Bill Gross, a well-renowned financial manager and author from the United States, known as the ‘Bond King’ has credited the game of Blackjack with introducing him to risk management. He recently spoke of how he learned the tricks of the game while playing for keeps in Las Vegas casinos, and how that prepared him for a successful career.
Gross is a chartered financial analyst who began his celebrated career as an investment analyst for Pacific Mutual Life in the 1970’s. He went on to manage one of the world’s largest mutual funds and co-founded Pacific Investment Management (PIMCO). He managed PIMCO’s Total Return fund, the world’s largest bond fund, amongst others. The New York Times named him “the nation’s most prominent bond investor”.
Speaking to the UK-based news publication, The Guardian, Gross told of how a popular card game introduced him to the business of risk management soon after graduating with a degree in psychology in 1966. He went off to Vegas, he said, with just $2,000 in his pocket, and left a few months later with $10,000.
He said, “My early Blackjack career taught me several things. The first is that if you apply yourself with a lot of hard work and mathematical prowess you can beat the system.”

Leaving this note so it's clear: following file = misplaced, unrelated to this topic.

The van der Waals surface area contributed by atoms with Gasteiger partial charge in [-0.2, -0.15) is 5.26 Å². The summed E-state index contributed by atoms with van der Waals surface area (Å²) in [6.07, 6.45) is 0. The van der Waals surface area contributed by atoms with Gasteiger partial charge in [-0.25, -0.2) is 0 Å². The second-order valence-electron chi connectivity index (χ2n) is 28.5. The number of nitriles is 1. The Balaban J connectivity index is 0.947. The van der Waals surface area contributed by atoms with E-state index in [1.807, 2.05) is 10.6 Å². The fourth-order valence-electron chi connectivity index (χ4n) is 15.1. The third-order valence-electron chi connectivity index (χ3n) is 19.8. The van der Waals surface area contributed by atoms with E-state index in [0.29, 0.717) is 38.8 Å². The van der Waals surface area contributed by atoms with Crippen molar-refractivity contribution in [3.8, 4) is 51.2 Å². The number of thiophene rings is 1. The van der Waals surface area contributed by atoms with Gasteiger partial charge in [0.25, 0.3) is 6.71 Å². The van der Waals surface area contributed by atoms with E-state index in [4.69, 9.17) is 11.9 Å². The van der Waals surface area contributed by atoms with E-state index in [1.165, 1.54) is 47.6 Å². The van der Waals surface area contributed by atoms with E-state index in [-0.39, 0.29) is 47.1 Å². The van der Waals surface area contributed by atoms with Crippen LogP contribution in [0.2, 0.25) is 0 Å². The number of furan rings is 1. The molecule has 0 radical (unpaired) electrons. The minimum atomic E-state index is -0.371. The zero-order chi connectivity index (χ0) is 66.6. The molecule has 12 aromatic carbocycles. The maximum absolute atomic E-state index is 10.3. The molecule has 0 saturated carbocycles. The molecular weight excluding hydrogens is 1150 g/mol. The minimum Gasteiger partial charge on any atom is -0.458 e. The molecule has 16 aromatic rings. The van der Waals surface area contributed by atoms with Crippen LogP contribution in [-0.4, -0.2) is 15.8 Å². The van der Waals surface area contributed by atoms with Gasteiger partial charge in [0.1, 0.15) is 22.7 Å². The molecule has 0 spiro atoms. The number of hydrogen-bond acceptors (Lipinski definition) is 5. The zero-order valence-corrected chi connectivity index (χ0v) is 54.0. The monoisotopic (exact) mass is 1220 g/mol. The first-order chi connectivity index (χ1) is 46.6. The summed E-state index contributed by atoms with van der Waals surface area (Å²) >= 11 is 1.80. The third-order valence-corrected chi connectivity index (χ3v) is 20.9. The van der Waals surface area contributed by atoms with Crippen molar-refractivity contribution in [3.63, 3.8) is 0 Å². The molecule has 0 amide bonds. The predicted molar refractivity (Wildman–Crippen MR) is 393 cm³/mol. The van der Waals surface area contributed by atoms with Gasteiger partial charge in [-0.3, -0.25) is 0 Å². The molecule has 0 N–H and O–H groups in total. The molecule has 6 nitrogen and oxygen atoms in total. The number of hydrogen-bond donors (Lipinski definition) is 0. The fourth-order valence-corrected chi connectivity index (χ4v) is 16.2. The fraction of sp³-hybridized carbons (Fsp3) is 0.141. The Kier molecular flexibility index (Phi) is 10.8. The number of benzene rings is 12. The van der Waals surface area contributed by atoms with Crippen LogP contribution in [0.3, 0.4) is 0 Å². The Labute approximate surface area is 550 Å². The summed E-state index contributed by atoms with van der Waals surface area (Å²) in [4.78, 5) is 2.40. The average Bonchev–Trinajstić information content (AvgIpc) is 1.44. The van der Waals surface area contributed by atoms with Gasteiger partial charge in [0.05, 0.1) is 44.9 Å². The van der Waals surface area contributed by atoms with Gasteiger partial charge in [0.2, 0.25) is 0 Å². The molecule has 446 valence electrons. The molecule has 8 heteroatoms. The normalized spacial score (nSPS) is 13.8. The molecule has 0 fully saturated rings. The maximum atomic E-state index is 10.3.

He added that Vegas gave him a ‘sense of risk’ and taught him to avoid placing too many high-stakes bets.
“Although the odds were many times in my favour, if you took too much leverage and had too much debt then the house of cards will come tumbling down,” he said.
He claimed to have spent up to 16 hours a day counting cards, which in the end resulted in a tidy profit. He was, however, kicked out of some of the biggest casinos on the Las Vegas Strip.
Gross went on to serve in the Navy and spent time in Vietnam before enrolling at business school at the University of California. However, he takes a somewhat controversial approach to education. As reported by The Guardian, he stated in an investment column, “A mind is a precious thing to waste; so why are millions of America’s students wasting theirs by going to college?”
According to Forbes Magazine’s latest billionaire’s list, Gross is personally worth $2.3 billion and, according to The Guardian, is the proud owner of one of the world’s most impressive stamp collections. He is also known to have donated significant sums to various causes.
Did counting cards in Las Vegas casinos prepare Gross for the world of risk better than attending classes and writing exams? Gross seems to think so, but his opinions on education are not likely to be widely shared.